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DNA2.0 Introduces Free Life Science Teaching Tools for Educators and Students

November 10, 2010

DNA2.0′s Gene Designer Provides the Cornerstone for Program to Help Educators Train the Scientists of Tomorrow

Menlo Park, CA (PRWEB) November 9, 2010

DNA2.0, the leading gene synthesis and protein engineering company, today introduced a suite of life science resources to help educators train the scientists of tomorrow. The cornerstone of this program is the company’s free gene sequence design application, Gene Designer. Gene Designer is an ideal teaching tool that is powerful enough to serve as a foundation for synthetic biology, systems biology, bioengineering and bioinformatics curricula, enabling students to design sequences de novo. However, this free application is simple enough to use that high school biology teachers can utilize it to help young biologists to better understand the structure and design of genes.

“Gene Designer is perfectly suited to teaching biology in the 21st century,” said Scott Hinton, Dean and Professor, College of Engineering at Utah State University. “As biology has become primarily an engineering science, our students need a powerful design application to harness the potential of DNA. Gene Designer has all the functionality that students require and a graphic interface that students can easily relate to. Because Gene Designer is free, any student or teacher in any part of the world can leverage this powerful learning tool.”

Gene Designer comes loaded with features to engage students, including a graphically-rich interface and a patented drag-and-drop functionality for putting together sequence elements. Gene Designer enables students the ability to capture the entire gene design process in one efficient application, using a range of design tools purposely built for the task, including:

-Intelligent, fast and easy-to-use algorithms for in-silico cloning, codon optimization, back translation and primer design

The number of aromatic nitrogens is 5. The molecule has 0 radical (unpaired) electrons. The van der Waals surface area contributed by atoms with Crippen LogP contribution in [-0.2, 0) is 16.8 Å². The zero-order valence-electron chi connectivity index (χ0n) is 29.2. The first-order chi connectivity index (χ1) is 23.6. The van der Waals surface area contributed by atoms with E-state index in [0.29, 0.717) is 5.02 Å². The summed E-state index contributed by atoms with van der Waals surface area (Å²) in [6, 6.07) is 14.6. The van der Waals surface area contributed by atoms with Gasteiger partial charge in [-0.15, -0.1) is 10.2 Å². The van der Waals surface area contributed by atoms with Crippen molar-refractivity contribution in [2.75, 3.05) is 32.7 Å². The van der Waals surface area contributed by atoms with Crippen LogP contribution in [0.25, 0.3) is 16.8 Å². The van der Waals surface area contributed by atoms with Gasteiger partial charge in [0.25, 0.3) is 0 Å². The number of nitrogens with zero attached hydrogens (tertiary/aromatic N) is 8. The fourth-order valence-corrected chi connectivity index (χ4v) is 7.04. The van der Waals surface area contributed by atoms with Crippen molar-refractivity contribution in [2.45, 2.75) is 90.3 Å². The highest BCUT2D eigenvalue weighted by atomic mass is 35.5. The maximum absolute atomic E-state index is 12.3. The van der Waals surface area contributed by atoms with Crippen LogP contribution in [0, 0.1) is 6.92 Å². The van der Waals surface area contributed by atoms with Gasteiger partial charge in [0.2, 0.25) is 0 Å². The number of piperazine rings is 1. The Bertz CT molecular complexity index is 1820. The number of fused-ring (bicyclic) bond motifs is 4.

-Graphically-rich molecular view to display, annotate and edit constructs

-Customizable database to quickly store, manage and track genetic elements, genes and constructs

-Cloning Tool which can cut, combine and clone any vector and insert with drag-and-drop convenience

“Gene Designer allows students to put their imaginations to work and guides them through every step, from inspiration to synthesized gene,” said Claes Gustafsson, Co-Founder and Vice President at DNA2.0. “DNA2.0 is committed to helping train the scientists of tomorrow, through the introduction of our suite of tools for educators and students and our continuing support of university and high school research projects.”

DNA2.0 will curate a collection of student projects that utilize Gene Designer on its company website. Submissions deemed well executed, compelling and creative have the opportunity to win recognition prizes and awards.

In addition to offering Gene Designer as a free tool for educators and students, DNA2.0 continues its support of budding scientists through its sponsorship of the University of Cambridge team competing in the annual International Genetically Engineered Machine (iGEM) competition. The Cambridge team was a finalist in the 2010 jamboree that concluded on Monday. Also part of DNA2.0′s suite for students and teachers is the Bioinformatics Toolbox, a collection of free resources for analyzing DNA and protein sequences that Genetic Engineering News called the “Best of the Web.”

About DNA2.0

Founded in 2003, DNA2.0 is the leading synthetic genomics company. It is the fastest provider of synthetic genes, based in the US with a global customer base encompassing academia, government and the pharmaceutical, chemical, agricultural and biotechnology industries. DNA2.0 explores novel applications for synthetic genes and is exploiting the synergy between highly efficient gene synthesis process and new protein optimization technologies. The tools and applications brought to market by DNA2.0 are transforming biology into an engineering discipline. The company is privately held and is headquartered in Menlo Park, Calif. For more information, please visit http://www.DNA20.com.

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For the original version on PRWeb visit: http://www.prweb.com/releases/prweb2010/11/prweb4764224.htm


Source: prweb



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